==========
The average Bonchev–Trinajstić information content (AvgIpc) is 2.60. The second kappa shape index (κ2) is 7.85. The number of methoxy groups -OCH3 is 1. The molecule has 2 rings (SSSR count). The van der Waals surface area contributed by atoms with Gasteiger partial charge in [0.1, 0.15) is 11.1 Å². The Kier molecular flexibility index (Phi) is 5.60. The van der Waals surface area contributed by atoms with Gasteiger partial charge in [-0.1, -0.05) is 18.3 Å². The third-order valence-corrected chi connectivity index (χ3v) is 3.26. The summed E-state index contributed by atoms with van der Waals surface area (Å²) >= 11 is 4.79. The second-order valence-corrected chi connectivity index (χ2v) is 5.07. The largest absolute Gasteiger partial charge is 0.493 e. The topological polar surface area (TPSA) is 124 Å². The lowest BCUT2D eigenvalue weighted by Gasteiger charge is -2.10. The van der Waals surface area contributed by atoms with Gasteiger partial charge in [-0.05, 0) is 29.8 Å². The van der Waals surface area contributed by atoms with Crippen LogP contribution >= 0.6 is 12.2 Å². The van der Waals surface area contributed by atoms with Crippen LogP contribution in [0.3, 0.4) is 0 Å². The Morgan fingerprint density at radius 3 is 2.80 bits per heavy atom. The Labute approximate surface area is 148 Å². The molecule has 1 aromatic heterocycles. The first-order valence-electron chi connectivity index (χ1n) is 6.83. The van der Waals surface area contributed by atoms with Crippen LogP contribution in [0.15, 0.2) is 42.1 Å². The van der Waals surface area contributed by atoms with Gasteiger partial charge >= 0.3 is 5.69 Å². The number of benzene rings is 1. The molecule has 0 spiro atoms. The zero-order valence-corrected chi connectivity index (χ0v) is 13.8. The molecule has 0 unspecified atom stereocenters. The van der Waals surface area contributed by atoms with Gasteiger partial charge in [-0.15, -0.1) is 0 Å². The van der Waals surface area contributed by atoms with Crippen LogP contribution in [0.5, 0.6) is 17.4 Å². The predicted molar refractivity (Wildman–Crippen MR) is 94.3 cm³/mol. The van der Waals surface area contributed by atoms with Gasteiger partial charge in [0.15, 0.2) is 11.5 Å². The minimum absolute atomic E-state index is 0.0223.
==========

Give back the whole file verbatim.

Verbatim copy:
The average Bonchev–Trinajstić information content (AvgIpc) is 2.60. The second kappa shape index (κ2) is 7.85. The number of methoxy groups -OCH3 is 1. The molecule has 2 rings (SSSR count). The van der Waals surface area contributed by atoms with Gasteiger partial charge in [0.1, 0.15) is 11.1 Å². The Kier molecular flexibility index (Phi) is 5.60. The van der Waals surface area contributed by atoms with Gasteiger partial charge in [-0.1, -0.05) is 18.3 Å². The third-order valence-corrected chi connectivity index (χ3v) is 3.26. The summed E-state index contributed by atoms with van der Waals surface area (Å²) >= 11 is 4.79. The second-order valence-corrected chi connectivity index (χ2v) is 5.07. The largest absolute Gasteiger partial charge is 0.493 e. The topological polar surface area (TPSA) is 124 Å². The lowest BCUT2D eigenvalue weighted by Gasteiger charge is -2.10. The van der Waals surface area contributed by atoms with Gasteiger partial charge in [-0.05, 0) is 29.8 Å². The van der Waals surface area contributed by atoms with Crippen LogP contribution >= 0.6 is 12.2 Å². The van der Waals surface area contributed by atoms with Crippen LogP contribution in [0.3, 0.4) is 0 Å². The Morgan fingerprint density at radius 3 is 2.80 bits per heavy atom. The Labute approximate surface area is 148 Å². The molecule has 1 aromatic heterocycles. The first-order valence-electron chi connectivity index (χ1n) is 6.83. The van der Waals surface area contributed by atoms with Crippen LogP contribution in [0.15, 0.2) is 42.1 Å². The van der Waals surface area contributed by atoms with Gasteiger partial charge >= 0.3 is 5.69 Å². The number of benzene rings is 1. The molecule has 0 spiro atoms. The zero-order valence-corrected chi connectivity index (χ0v) is 13.8. The molecule has 0 unspecified atom stereocenters. The van der Waals surface area contributed by atoms with Gasteiger partial charge in [-0.15, -0.1) is 0 Å². The van der Waals surface area contributed by atoms with Crippen LogP contribution in [0.5, 0.6) is 17.4 Å². The predicted molar refractivity (Wildman–Crippen MR) is 94.3 cm³/mol. The van der Waals surface area contributed by atoms with Gasteiger partial charge in [0.15, 0.2) is 11.5 Å². The minimum absolute atomic E-state index is 0.0223.